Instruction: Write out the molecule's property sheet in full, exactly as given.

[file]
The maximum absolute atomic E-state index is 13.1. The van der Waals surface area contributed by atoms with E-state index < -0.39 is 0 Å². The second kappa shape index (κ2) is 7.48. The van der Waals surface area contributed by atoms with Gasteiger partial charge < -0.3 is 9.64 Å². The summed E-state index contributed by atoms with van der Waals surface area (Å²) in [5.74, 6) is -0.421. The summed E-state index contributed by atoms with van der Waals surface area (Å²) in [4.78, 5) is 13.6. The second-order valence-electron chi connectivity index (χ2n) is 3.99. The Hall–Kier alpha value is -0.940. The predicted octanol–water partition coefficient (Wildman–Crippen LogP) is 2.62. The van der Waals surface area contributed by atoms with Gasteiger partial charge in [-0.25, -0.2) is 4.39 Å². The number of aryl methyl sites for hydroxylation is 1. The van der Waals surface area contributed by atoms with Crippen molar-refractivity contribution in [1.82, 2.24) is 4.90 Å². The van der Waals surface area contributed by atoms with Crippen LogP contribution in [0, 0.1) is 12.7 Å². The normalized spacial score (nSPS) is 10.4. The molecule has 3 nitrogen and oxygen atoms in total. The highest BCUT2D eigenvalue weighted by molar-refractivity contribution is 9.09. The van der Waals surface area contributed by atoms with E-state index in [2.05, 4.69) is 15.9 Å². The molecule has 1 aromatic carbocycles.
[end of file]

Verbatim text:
The maximum absolute atomic E-state index is 13.1. The van der Waals surface area contributed by atoms with E-state index < -0.39 is 0 Å². The second kappa shape index (κ2) is 7.48. The van der Waals surface area contributed by atoms with Gasteiger partial charge < -0.3 is 9.64 Å². The summed E-state index contributed by atoms with van der Waals surface area (Å²) in [5.74, 6) is -0.421. The summed E-state index contributed by atoms with van der Waals surface area (Å²) in [4.78, 5) is 13.6. The second-order valence-electron chi connectivity index (χ2n) is 3.99. The Hall–Kier alpha value is -0.940. The predicted octanol–water partition coefficient (Wildman–Crippen LogP) is 2.62. The van der Waals surface area contributed by atoms with Gasteiger partial charge in [-0.25, -0.2) is 4.39 Å². The number of aryl methyl sites for hydroxylation is 1. The van der Waals surface area contributed by atoms with Crippen molar-refractivity contribution in [1.82, 2.24) is 4.90 Å². The van der Waals surface area contributed by atoms with Crippen LogP contribution in [0, 0.1) is 12.7 Å². The normalized spacial score (nSPS) is 10.4. The molecule has 3 nitrogen and oxygen atoms in total. The highest BCUT2D eigenvalue weighted by molar-refractivity contribution is 9.09. The van der Waals surface area contributed by atoms with E-state index in [2.05, 4.69) is 15.9 Å². The molecule has 1 aromatic carbocycles.